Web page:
The Royal Australian Navy’s hydrographic survey ship HMAS Leeuwin has spent the last two weeks conducting intensive training and evaluation in beautiful weather off Mission Beach, 140 kilometres south of Cairns, in preparation for operational taskings later this year.
The training follows a major maintenance period in June, when the ship slipped at Tropical Reef Shipyard for over eight weeks ahead of fleet duties later this year.
Maritime Geospatial Officer - Hydrographic Lieutenant Leigh Guilmartin said the crew had welcomed the opportunity to get back on the water to test their mariner and hydrographic survey skills, including ship handling, damage control, machinery breakdowns and survey and geospatial data collection by both the ship and her embarked survey boats.
"It has been really enjoyable to conduct this training so close to home – a lot of us have travelled to Mission Beach previously, but it isn’t every day that you get to visit somewhere like Dunk Island for work," LEUT Guilmartin said.
The training will lay the groundwork for future survey tasks, both in Australia and overseas, with Leeuwin having completed multiple visits to Pacific neighbours throughout 2019 and early 2020, including the Federated States of Micronesia, Palau, Timor Leste, and Vanuatu.
LEUT Guilmartin added, "We also validated an area which will be useful for future pre-survey equipment checks, allowing us to ensure our equipment is working exactly how it should before we conduct surveys for chart development."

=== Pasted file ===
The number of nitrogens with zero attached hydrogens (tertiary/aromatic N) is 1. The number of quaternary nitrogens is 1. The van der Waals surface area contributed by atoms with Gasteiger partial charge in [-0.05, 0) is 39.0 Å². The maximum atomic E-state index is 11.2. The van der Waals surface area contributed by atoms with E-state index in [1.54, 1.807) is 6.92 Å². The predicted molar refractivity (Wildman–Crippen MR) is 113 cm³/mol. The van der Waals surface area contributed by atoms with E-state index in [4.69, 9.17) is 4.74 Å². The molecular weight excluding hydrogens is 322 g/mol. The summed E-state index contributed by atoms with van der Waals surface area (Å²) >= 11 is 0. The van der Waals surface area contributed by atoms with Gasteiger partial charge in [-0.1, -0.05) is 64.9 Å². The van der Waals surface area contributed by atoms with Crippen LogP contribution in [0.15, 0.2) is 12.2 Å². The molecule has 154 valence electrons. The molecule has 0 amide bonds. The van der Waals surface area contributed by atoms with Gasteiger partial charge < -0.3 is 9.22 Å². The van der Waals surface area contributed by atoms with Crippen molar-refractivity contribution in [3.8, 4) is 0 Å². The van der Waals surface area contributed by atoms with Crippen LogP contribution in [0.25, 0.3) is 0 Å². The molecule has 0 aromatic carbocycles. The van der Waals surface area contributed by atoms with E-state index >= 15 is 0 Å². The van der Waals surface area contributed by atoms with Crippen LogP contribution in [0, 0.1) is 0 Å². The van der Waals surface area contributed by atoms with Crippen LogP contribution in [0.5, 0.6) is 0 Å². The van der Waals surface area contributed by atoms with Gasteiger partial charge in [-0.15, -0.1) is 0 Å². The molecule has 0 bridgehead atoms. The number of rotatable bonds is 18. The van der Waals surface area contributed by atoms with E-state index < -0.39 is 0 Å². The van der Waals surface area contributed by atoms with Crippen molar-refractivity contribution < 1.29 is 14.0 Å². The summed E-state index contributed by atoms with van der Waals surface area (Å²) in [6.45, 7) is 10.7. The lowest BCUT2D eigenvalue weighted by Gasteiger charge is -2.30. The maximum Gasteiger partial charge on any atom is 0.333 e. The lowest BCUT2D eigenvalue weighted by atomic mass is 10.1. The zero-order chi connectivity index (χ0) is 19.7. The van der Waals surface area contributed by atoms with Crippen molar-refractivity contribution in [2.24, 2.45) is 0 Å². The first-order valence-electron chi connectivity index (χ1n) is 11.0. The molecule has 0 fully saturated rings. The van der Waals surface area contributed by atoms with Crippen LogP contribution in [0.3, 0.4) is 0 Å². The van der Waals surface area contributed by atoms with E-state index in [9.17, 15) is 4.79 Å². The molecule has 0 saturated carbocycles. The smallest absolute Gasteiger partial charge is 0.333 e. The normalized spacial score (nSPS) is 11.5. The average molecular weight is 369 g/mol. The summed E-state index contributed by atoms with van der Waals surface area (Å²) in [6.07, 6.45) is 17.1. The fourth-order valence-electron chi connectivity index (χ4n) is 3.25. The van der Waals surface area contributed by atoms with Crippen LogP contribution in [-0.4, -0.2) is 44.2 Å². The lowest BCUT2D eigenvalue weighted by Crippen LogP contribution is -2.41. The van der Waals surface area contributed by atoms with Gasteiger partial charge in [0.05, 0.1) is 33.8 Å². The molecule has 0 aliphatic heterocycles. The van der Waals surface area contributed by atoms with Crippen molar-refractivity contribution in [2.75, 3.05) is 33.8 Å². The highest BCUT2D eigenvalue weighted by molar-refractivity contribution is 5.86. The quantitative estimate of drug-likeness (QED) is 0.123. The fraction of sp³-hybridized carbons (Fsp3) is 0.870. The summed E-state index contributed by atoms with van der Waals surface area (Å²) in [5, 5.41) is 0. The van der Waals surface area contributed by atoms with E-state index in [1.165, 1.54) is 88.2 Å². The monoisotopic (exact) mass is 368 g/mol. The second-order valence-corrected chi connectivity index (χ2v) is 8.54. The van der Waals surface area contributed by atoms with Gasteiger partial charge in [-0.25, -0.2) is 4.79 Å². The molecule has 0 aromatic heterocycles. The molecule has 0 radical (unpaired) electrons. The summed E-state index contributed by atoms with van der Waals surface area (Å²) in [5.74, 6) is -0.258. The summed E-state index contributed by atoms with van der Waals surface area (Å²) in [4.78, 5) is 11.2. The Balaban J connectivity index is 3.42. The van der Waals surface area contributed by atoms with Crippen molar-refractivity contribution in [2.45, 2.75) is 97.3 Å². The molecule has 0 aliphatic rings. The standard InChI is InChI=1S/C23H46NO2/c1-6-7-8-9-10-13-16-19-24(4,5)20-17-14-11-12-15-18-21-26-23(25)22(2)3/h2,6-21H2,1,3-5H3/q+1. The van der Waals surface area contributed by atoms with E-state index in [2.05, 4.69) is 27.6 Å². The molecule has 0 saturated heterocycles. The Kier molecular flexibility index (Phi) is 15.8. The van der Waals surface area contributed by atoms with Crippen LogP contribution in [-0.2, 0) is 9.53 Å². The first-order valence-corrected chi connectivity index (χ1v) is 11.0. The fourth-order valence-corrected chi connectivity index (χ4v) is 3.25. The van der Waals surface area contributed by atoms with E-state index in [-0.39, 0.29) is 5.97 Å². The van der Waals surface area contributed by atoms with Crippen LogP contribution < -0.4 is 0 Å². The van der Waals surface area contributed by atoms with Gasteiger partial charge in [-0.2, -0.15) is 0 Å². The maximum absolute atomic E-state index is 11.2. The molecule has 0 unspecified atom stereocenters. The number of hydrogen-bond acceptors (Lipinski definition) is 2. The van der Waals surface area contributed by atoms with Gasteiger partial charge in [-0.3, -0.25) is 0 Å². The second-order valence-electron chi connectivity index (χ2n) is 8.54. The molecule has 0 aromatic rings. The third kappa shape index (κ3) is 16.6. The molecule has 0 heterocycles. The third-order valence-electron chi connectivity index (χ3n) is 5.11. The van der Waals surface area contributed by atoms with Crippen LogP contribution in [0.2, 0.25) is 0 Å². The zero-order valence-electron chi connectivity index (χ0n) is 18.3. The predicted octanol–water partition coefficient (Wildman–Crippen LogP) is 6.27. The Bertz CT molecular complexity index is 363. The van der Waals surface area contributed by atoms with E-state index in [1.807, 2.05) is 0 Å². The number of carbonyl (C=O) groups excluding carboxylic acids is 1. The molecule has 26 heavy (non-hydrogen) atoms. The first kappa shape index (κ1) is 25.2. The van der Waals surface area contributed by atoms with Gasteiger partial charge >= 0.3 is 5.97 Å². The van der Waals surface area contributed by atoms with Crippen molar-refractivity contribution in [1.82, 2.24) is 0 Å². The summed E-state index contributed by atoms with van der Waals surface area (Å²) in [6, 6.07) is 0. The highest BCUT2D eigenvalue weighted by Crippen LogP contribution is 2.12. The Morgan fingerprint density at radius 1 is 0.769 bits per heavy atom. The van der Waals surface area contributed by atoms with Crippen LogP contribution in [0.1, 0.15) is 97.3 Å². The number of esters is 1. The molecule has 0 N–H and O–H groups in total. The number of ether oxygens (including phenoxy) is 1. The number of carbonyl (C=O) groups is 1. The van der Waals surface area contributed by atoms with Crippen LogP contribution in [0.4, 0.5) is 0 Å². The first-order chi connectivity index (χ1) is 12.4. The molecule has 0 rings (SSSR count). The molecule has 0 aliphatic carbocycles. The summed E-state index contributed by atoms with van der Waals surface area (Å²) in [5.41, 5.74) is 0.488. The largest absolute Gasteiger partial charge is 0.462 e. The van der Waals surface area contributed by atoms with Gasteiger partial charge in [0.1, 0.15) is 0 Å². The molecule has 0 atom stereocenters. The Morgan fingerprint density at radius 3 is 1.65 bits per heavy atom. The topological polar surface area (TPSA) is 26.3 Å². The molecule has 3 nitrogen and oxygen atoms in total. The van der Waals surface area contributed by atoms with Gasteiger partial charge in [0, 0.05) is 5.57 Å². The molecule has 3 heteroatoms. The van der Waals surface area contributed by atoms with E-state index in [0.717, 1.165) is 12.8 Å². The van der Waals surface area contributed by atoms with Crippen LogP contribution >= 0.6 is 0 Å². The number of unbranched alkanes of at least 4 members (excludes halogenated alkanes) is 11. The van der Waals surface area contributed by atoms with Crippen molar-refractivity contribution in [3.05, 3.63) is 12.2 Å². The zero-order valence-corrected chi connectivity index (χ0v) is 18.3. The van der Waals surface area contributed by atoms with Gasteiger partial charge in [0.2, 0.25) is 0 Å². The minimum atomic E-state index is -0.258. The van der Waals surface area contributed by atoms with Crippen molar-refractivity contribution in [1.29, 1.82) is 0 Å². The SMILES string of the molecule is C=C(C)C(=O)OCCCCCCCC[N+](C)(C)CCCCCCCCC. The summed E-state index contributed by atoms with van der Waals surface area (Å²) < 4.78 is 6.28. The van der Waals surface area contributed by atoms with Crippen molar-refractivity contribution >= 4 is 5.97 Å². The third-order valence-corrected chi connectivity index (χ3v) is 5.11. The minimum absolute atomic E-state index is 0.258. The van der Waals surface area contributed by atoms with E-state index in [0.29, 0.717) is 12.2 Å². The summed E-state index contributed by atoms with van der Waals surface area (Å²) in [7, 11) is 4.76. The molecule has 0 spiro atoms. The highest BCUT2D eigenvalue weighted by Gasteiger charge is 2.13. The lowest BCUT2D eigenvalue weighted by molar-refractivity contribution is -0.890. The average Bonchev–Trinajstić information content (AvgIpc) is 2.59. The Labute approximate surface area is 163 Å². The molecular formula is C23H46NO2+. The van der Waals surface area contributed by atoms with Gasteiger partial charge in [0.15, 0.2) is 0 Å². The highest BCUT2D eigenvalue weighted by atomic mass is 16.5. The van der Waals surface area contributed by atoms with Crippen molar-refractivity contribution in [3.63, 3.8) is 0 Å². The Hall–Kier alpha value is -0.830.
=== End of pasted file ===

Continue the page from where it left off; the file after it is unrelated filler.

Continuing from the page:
Leeuwin Commanding Officer Commander Matthew Richardson, said that the crew’s preparation, training and enthusiasm allowed them to respond effectively to the complex training scenarios.
"The pre-workup training undertaken earlier in the year has been evident, particularly through the damage control and multi-scenario exercises. Everything that was thrown at the team was taken in their stride and they have improved and improved throughout the entire process," CMDR Richardson said.
HMAS Leeuwin returned to her homeport in Cairns after unit readiness evaluation for a short maintenance period and is expected to deploy again in September.
The RAN currently uses the Leeuwin Class AGS. The RAN Hydrographic Service has responsibility for charting more than one-eighth of the world's surface, stretching as far west as Cocos Island in the Indian Ocean, east to the Solomon Islands, and from the equator to the Antarctic.
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The RAN has six ships and one aircraft engaged in this paramount and vital task. The nautical charts developed from data gathered by the Hydrographic Service are essential for safe navigation at sea.
Around Australia, less than half of the area has been surveyed to acceptable standards, however the two Leeuwin Class ships, with multi-beam echo sounders, will greatly reduce this figure, making passage of vessels safer and further protect Australia's ocean environment.
Leeuwin Class ships, HMA Ships Leeuwin and Melville, have the ability to support a helicopter, and carry three nine-tonne survey motor boats.